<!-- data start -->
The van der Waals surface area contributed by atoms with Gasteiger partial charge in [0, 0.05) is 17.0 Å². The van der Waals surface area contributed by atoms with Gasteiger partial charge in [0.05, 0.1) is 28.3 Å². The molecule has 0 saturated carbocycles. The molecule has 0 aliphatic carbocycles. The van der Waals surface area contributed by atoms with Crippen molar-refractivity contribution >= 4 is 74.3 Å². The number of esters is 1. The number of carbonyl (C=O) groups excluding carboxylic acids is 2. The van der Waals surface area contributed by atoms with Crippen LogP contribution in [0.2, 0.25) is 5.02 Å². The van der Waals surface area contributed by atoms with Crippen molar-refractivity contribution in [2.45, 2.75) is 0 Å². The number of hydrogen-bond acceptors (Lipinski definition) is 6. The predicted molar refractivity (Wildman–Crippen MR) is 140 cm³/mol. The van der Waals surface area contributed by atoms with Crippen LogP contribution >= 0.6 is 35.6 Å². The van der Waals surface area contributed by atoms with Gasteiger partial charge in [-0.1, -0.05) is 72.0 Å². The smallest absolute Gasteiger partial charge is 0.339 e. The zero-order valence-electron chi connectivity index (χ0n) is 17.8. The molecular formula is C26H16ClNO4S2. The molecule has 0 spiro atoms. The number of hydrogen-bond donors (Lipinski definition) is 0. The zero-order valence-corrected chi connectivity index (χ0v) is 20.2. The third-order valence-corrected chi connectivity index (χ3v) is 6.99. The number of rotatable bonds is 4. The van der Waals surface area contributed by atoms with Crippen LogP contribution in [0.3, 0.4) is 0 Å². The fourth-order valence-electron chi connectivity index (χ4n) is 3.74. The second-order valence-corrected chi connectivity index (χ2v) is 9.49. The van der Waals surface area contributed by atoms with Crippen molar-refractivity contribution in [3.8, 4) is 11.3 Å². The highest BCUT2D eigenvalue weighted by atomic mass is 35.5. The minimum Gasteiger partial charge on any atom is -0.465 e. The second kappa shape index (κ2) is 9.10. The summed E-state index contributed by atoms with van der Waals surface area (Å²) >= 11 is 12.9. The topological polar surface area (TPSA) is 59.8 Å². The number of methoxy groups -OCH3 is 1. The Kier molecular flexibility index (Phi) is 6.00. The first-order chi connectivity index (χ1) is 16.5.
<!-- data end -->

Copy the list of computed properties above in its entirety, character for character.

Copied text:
The van der Waals surface area contributed by atoms with Gasteiger partial charge in [0, 0.05) is 17.0 Å². The van der Waals surface area contributed by atoms with Gasteiger partial charge in [0.05, 0.1) is 28.3 Å². The molecule has 0 saturated carbocycles. The molecule has 0 aliphatic carbocycles. The van der Waals surface area contributed by atoms with Crippen molar-refractivity contribution >= 4 is 74.3 Å². The number of esters is 1. The number of carbonyl (C=O) groups excluding carboxylic acids is 2. The van der Waals surface area contributed by atoms with Crippen LogP contribution in [0.2, 0.25) is 5.02 Å². The van der Waals surface area contributed by atoms with Crippen molar-refractivity contribution in [2.45, 2.75) is 0 Å². The number of hydrogen-bond acceptors (Lipinski definition) is 6. The predicted molar refractivity (Wildman–Crippen MR) is 140 cm³/mol. The van der Waals surface area contributed by atoms with Crippen LogP contribution >= 0.6 is 35.6 Å². The van der Waals surface area contributed by atoms with Gasteiger partial charge in [-0.1, -0.05) is 72.0 Å². The smallest absolute Gasteiger partial charge is 0.339 e. The zero-order valence-electron chi connectivity index (χ0n) is 17.8. The molecular formula is C26H16ClNO4S2. The molecule has 0 spiro atoms. The number of hydrogen-bond donors (Lipinski definition) is 0. The zero-order valence-corrected chi connectivity index (χ0v) is 20.2. The third-order valence-corrected chi connectivity index (χ3v) is 6.99. The number of rotatable bonds is 4. The van der Waals surface area contributed by atoms with Crippen LogP contribution in [0.3, 0.4) is 0 Å². The fourth-order valence-electron chi connectivity index (χ4n) is 3.74. The second-order valence-corrected chi connectivity index (χ2v) is 9.49. The van der Waals surface area contributed by atoms with Crippen molar-refractivity contribution in [3.8, 4) is 11.3 Å². The highest BCUT2D eigenvalue weighted by atomic mass is 35.5. The minimum Gasteiger partial charge on any atom is -0.465 e. The second kappa shape index (κ2) is 9.10. The summed E-state index contributed by atoms with van der Waals surface area (Å²) >= 11 is 12.9. The topological polar surface area (TPSA) is 59.8 Å². The number of methoxy groups -OCH3 is 1. The Kier molecular flexibility index (Phi) is 6.00. The first-order chi connectivity index (χ1) is 16.5.